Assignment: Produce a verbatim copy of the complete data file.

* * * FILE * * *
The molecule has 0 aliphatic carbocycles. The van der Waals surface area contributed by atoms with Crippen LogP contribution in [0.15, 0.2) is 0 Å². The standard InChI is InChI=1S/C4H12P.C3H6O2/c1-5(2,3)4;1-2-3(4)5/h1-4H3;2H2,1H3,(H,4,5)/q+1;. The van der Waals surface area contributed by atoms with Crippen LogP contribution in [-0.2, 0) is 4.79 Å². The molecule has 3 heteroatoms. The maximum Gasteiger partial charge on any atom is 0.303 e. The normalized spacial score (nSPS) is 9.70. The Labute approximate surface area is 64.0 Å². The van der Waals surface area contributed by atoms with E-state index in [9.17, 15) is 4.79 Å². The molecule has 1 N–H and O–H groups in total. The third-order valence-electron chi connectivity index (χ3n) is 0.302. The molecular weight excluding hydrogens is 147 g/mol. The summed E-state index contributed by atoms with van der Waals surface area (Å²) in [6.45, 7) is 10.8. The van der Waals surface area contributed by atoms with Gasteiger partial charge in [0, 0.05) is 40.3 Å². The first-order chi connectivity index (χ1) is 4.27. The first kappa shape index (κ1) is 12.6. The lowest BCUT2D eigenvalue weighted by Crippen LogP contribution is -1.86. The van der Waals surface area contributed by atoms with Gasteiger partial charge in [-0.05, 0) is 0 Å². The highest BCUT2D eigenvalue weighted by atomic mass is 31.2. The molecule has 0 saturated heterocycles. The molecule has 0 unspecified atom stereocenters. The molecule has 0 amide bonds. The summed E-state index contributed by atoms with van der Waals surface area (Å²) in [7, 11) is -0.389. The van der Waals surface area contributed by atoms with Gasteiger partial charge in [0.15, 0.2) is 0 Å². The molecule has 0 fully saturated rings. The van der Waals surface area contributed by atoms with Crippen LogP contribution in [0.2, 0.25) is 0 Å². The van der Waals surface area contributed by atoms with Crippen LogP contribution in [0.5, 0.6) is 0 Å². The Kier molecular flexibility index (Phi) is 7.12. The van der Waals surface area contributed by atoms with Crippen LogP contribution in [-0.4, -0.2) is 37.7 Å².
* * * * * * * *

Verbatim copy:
The molecule has 0 aliphatic carbocycles. The van der Waals surface area contributed by atoms with Crippen LogP contribution in [0.15, 0.2) is 0 Å². The standard InChI is InChI=1S/C4H12P.C3H6O2/c1-5(2,3)4;1-2-3(4)5/h1-4H3;2H2,1H3,(H,4,5)/q+1;. The van der Waals surface area contributed by atoms with Crippen LogP contribution in [-0.2, 0) is 4.79 Å². The molecule has 3 heteroatoms. The maximum Gasteiger partial charge on any atom is 0.303 e. The normalized spacial score (nSPS) is 9.70. The Labute approximate surface area is 64.0 Å². The van der Waals surface area contributed by atoms with E-state index in [9.17, 15) is 4.79 Å². The molecule has 1 N–H and O–H groups in total. The third-order valence-electron chi connectivity index (χ3n) is 0.302. The molecular weight excluding hydrogens is 147 g/mol. The summed E-state index contributed by atoms with van der Waals surface area (Å²) in [6.45, 7) is 10.8. The van der Waals surface area contributed by atoms with Gasteiger partial charge in [0, 0.05) is 40.3 Å². The first-order chi connectivity index (χ1) is 4.27. The first kappa shape index (κ1) is 12.6. The lowest BCUT2D eigenvalue weighted by Crippen LogP contribution is -1.86. The van der Waals surface area contributed by atoms with Gasteiger partial charge in [-0.05, 0) is 0 Å². The highest BCUT2D eigenvalue weighted by atomic mass is 31.2. The molecule has 0 saturated heterocycles. The molecule has 0 unspecified atom stereocenters. The molecule has 0 amide bonds. The summed E-state index contributed by atoms with van der Waals surface area (Å²) in [7, 11) is -0.389. The van der Waals surface area contributed by atoms with Gasteiger partial charge in [0.15, 0.2) is 0 Å². The molecule has 0 fully saturated rings. The van der Waals surface area contributed by atoms with Crippen LogP contribution in [0.2, 0.25) is 0 Å². The van der Waals surface area contributed by atoms with Crippen LogP contribution in [0.5, 0.6) is 0 Å². The Kier molecular flexibility index (Phi) is 7.12. The van der Waals surface area contributed by atoms with Crippen LogP contribution in [-0.4, -0.2) is 37.7 Å².